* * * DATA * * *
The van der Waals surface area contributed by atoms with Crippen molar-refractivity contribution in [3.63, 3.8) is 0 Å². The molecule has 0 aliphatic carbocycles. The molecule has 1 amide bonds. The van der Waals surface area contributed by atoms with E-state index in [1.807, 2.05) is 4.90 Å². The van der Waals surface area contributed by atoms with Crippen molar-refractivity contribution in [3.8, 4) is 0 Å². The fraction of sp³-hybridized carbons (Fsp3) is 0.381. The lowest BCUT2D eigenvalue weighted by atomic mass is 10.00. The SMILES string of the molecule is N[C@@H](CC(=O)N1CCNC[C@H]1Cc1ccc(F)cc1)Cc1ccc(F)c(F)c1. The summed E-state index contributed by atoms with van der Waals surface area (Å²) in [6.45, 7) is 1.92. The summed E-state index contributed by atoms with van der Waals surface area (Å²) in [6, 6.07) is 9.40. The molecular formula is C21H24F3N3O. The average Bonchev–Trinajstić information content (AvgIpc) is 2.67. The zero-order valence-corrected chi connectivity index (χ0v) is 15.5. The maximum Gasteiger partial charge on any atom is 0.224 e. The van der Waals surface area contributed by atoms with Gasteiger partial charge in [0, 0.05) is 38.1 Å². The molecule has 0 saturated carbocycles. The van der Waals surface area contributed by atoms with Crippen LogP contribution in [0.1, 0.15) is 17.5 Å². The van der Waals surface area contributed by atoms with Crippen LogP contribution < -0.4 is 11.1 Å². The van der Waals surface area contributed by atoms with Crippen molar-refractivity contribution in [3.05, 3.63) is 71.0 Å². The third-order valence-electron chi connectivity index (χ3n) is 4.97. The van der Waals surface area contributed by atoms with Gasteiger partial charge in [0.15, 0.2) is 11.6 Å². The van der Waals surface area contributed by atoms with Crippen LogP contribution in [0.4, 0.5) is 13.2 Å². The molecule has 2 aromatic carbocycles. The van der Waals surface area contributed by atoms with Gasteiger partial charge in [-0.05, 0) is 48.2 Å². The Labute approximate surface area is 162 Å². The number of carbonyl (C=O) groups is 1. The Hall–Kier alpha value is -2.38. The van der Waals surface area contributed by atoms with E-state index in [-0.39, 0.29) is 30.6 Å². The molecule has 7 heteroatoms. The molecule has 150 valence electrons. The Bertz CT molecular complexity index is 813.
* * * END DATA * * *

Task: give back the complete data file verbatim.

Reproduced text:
The van der Waals surface area contributed by atoms with Crippen molar-refractivity contribution in [3.63, 3.8) is 0 Å². The molecule has 0 aliphatic carbocycles. The molecule has 1 amide bonds. The van der Waals surface area contributed by atoms with E-state index in [1.807, 2.05) is 4.90 Å². The van der Waals surface area contributed by atoms with Crippen molar-refractivity contribution in [3.8, 4) is 0 Å². The fraction of sp³-hybridized carbons (Fsp3) is 0.381. The lowest BCUT2D eigenvalue weighted by atomic mass is 10.00. The SMILES string of the molecule is N[C@@H](CC(=O)N1CCNC[C@H]1Cc1ccc(F)cc1)Cc1ccc(F)c(F)c1. The summed E-state index contributed by atoms with van der Waals surface area (Å²) in [6.45, 7) is 1.92. The summed E-state index contributed by atoms with van der Waals surface area (Å²) in [6, 6.07) is 9.40. The molecular formula is C21H24F3N3O. The average Bonchev–Trinajstić information content (AvgIpc) is 2.67. The zero-order valence-corrected chi connectivity index (χ0v) is 15.5. The maximum Gasteiger partial charge on any atom is 0.224 e. The van der Waals surface area contributed by atoms with Gasteiger partial charge in [0, 0.05) is 38.1 Å². The molecule has 0 saturated carbocycles. The van der Waals surface area contributed by atoms with Crippen LogP contribution in [0.1, 0.15) is 17.5 Å². The van der Waals surface area contributed by atoms with Crippen LogP contribution < -0.4 is 11.1 Å². The van der Waals surface area contributed by atoms with Crippen molar-refractivity contribution in [3.05, 3.63) is 71.0 Å². The third-order valence-electron chi connectivity index (χ3n) is 4.97. The van der Waals surface area contributed by atoms with Gasteiger partial charge in [0.15, 0.2) is 11.6 Å². The van der Waals surface area contributed by atoms with Crippen LogP contribution in [0.4, 0.5) is 13.2 Å². The molecule has 2 aromatic carbocycles. The van der Waals surface area contributed by atoms with Gasteiger partial charge in [-0.05, 0) is 48.2 Å². The Labute approximate surface area is 162 Å². The number of carbonyl (C=O) groups is 1. The Hall–Kier alpha value is -2.38. The van der Waals surface area contributed by atoms with E-state index in [-0.39, 0.29) is 30.6 Å². The molecule has 7 heteroatoms. The molecule has 150 valence electrons. The Bertz CT molecular complexity index is 813.